I recently got my hands on Amazon’s latest Kindle, the sequel to their widely acclaimed Paperwhite released last week, and having lived with it for a few days thought it high time to share some thoughts on what is expected to maintain market leadership in terms of both sales and quality for Amazon.
To be honest, there isn’t a lot that I can say that you couldn’t read in a review of the original Paperwhite too, as the refresh is certainly not a drastic update, but there are a few noteworthy features that have been tweaked and refined this time around.
Firstly, there’s the speed. Amazon has updated the e-ink display once again and improved on something that most e-reader manufacturers have barely caught up with. The refresh rate of the e-ink is significantly faster than before and bearing in mind my last Kindle was the second generation offering, it’s a marked improvement from what I’m used to.
Secondly there’s the battery life, which has been slightly extended due to a streamlining of the software, and Amazon now suggests that the reader will delivery two months of endurance.
The user interface remains near identical to the previous generation, however Amazon has introduced a couple of new features this time around, the first of which is the vocabulary builder. With this feature, every word highlighted will be added to a folder for later reference. What’s more interesting about the vocabulary builder though, is its ability to offer alternative words based on the books you’re reading and afford the appropriate register based on where you’ve taken the word from. Particularly useful in academic reading.
One of my favourite features of the Kindle is the highly touted X-ray mode. Featured in all books that you download from the Kindle store, this extensive features allows you to select characters, settings etc. from the book and bring up a stream of details about them. It allows you to further examine and analyse the book on the fly, and is undoubtedly a great feature.
Amazon has also introduced a new clipping feature within newspaper reading, which allows you to make a sort of digital scrapbook of newspaper articles and compile it into your own e-book later on. Pretty great for special interest readers, for example.
Last, but not least, the Kindle delivers a world class PDF reading and editing experience, with a wealth of features that you won’t find with any other reader; it really is second to none. You can translate into numerous languages – another great feature – make notes on the file, pinch to zoom and more.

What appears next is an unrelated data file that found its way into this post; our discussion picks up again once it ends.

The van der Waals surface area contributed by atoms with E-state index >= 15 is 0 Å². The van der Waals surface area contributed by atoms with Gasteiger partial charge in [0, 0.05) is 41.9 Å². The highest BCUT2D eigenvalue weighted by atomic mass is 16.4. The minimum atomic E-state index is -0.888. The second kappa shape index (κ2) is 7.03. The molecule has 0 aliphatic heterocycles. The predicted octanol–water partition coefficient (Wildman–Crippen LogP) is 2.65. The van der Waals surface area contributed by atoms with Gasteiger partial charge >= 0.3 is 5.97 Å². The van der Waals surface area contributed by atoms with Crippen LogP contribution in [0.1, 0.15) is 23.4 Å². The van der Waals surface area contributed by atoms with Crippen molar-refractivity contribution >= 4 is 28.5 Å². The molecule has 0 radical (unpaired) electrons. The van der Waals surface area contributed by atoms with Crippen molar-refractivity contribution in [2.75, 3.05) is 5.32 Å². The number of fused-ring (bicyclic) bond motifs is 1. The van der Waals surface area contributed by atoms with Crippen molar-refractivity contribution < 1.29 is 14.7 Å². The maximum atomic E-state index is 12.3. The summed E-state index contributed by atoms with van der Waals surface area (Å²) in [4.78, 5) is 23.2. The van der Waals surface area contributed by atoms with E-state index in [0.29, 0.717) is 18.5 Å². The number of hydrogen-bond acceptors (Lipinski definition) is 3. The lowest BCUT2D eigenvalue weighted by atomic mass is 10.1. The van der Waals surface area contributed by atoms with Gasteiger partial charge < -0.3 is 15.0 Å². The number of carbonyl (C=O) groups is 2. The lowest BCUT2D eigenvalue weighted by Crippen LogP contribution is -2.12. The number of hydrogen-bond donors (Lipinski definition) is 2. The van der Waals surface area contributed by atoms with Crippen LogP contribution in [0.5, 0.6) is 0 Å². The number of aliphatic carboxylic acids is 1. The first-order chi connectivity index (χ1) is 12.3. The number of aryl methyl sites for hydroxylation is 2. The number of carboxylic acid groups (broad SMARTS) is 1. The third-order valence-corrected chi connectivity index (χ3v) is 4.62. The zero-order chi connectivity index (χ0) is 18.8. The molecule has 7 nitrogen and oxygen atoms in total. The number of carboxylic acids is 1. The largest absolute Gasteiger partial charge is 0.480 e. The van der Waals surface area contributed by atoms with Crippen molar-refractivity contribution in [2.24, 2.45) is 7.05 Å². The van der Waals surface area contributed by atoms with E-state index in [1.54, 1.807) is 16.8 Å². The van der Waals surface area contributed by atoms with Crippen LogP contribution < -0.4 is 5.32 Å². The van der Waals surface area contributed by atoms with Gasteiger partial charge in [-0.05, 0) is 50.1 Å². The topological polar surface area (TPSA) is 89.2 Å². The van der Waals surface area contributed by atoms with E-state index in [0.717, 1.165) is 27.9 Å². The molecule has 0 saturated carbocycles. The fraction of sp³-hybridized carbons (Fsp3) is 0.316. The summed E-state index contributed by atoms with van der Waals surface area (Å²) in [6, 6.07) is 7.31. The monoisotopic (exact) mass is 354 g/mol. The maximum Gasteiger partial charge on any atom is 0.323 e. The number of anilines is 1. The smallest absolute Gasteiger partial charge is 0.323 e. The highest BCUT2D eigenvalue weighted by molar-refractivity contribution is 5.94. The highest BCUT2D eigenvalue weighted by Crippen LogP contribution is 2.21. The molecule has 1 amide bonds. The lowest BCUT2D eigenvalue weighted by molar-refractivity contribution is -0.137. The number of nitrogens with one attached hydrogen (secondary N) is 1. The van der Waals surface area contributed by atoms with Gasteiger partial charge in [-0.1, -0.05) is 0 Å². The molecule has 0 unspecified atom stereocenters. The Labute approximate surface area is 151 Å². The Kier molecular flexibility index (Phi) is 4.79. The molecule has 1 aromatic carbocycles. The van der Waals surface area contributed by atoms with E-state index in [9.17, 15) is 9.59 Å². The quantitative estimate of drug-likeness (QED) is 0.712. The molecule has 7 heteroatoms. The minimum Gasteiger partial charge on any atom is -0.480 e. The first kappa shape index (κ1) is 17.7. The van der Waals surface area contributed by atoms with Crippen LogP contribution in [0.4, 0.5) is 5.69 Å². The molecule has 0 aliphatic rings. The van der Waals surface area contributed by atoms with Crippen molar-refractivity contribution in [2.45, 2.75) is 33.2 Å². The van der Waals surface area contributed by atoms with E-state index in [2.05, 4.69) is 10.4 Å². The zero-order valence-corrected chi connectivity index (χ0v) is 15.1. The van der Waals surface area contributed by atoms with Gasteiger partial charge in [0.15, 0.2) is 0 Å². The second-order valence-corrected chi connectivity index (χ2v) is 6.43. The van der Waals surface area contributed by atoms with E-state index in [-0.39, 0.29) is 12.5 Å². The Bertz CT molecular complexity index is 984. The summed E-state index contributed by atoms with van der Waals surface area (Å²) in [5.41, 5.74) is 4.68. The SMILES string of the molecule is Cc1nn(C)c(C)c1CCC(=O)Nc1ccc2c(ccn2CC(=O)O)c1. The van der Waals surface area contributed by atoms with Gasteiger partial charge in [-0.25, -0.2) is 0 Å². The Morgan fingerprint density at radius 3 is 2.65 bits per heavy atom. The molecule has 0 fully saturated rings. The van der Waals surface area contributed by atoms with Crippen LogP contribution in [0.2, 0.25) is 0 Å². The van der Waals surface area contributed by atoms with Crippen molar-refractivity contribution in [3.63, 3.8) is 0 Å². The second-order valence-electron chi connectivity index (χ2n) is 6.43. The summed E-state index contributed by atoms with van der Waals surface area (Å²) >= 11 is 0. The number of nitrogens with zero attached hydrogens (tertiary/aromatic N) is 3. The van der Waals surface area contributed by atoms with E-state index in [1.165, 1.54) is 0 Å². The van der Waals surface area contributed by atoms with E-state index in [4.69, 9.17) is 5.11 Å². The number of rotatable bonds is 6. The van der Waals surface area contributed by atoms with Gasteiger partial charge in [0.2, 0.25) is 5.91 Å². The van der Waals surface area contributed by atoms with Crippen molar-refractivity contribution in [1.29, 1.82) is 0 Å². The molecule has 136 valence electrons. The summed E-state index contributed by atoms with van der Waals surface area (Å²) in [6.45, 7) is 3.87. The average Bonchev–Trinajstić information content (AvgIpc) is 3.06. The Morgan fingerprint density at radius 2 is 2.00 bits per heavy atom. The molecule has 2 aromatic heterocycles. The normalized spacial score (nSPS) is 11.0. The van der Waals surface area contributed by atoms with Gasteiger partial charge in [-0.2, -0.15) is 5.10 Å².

Moving away from comparisons with the previous generation and discussing the device in itself, I would suggest that the rubbery, plastic material used to form the shell of the Kindle is prone to smudges and dirty marks that are quite noticeable. Amazon offers a colourful range of cases for the Paperwhite, which I would wholeheartedly recommend despite their seemingly inflated price. The case, similarly to Apple’s iPad case, sleeps and wakes the device using a magnetic strip, when opening and closing.
I was also not entirely impressed with the default state of ‘suggested reads’ on the homescreen the Kindle. You can turn this feature off, but as standard you’ll be forced to view some tenuously linked books alongside your own collection for advertising purposes. It could prove useful, but I’m certainly glad you can disable it.
The new Kindle is not going to revolutionise the market – arguably that was done last year with the first generation Paperwhite – but it certainly improves in areas that many people could have argued didn’t need improving. At the same price as the old Paperwhite too, it’s a no-brainer for people looking to upgrade from an older model, though perhaps it wouldn’t be too wise to spend a lot on one if you already have the previous Paperwhite as the differences are subtle. The Kindle Paperwhite is the classiest e-reader on the market, and as bold a claim as it is, anything else is a compromise.
Available from Amazon.co.uk
Price: From £109